Aug 03, 2012
Thirdly|Africa|Education|Industrial|Africa|Europe|China|South Africa|Building|Manufacturing|Products|Rob Davies
© Reuse this
Even fewer would disagree, including Davies, that words and good intentions alone are entirely insufficient to kick-start South Africa’s much-needed reindustrialisation process.
Sadly, though, the country appears to be in a position currently whereby the more it speaks about building manufacturing, the less it achieves in terms of actual visible progress.
Without question, many of the problems relate to external factors outside South Africa’s direct control – not least the current crisis in the eurozone.
A graphic published in the World Bank’s recently released ‘South Africa Economic Update’ indicates just how toxic the crisis is likely to be for South African manufacturers. The graph shows a remarkably close correlation between growth in the eurozone and industrial production in South Africa. Besides a few short periods of decoupling, the lines on the graph track each other much as a heat-seeking missile would its target.
Despite its woes and the rise of China, Europe remains the largest importer of South Africa’s manufactured products and the brunt of the prevailing crisis is, thus, likely to be borne disproportionately by our factories. It should not be forgotten that, during the earlier stages of the crisis, a disproportionate number of the one-million jobs lost during the 2009 recession arose from within the manufacturing sector.
The correlation is equally worrying for the economy as a whole: for every one percentage point change in the eurozone’s gross domestic product (GDP), South Africa’s GDP adjusts by 0.8 of a percentage point.
But there are also internal factors holding back the process of rebuilding industry. The first is the protracted nature of the deindustrialisation process, which is arguably still under way. This long period of decline makes the current reindustrialisaiton aspiration much like turning the proverbial oil tanker on a tickey.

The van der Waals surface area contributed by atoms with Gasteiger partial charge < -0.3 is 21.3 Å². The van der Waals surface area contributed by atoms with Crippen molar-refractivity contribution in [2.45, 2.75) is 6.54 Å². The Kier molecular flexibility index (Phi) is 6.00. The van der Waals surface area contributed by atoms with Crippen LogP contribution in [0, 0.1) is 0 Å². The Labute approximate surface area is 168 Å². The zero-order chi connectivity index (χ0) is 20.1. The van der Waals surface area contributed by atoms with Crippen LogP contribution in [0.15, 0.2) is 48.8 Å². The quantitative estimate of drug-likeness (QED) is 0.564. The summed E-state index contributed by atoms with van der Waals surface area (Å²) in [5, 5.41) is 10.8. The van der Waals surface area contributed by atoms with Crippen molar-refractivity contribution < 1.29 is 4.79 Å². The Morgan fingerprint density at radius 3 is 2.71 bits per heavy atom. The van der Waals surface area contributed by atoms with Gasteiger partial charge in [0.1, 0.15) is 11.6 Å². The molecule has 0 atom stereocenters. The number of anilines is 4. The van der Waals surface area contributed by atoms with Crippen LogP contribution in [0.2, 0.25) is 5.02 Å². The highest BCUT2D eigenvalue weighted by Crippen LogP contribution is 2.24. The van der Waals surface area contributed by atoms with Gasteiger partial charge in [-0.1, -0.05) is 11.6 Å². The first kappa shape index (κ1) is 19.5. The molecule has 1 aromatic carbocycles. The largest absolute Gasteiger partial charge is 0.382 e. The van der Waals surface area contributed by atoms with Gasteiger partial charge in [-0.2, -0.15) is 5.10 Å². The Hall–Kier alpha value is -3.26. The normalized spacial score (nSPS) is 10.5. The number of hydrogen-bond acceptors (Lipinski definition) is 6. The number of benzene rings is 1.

Ironically, the sensible macroeconomic choices made by South Africa over the past decade-and-a-half will also make for a difficult transition. Reindustrialisation cries out for a weaker exchange rate. But to effect such without damaging the country’s economic balances (which rely currently on portfolio flows to close the savings gap) is easier said than done. Indeed, the transition to a weaker rand would probably be very disorientating and disruptive.
Thirdly, South Africa’s poor basic education performance is not equipping the next generation of entrepreneurs with the skills needed to become the next generation of industrialists. Without a massive push to turn the tide on the country’s dismal maths and science outcomes, the raw material needed for industrialisation will simply be absent.
Lastly, the country’s current macro- and microeconomic policies are somewhat half-hearted. Either we have to make the sacrifices needed to facilitate the reindustrialisation dream, through a competitive currency and large-scale incentives for industry, or we will continue to limp down a path that is sure to result in even more deindustrialisation.
The problem is that to make such a dramatic change, we need to be certain the raw material – the entrepreneurs, the skills, policy, incentives and good governance – is truly in place. If it is not, such a policy course could do more harm than good. At present, it appears we are extremely weak in all those critical areas.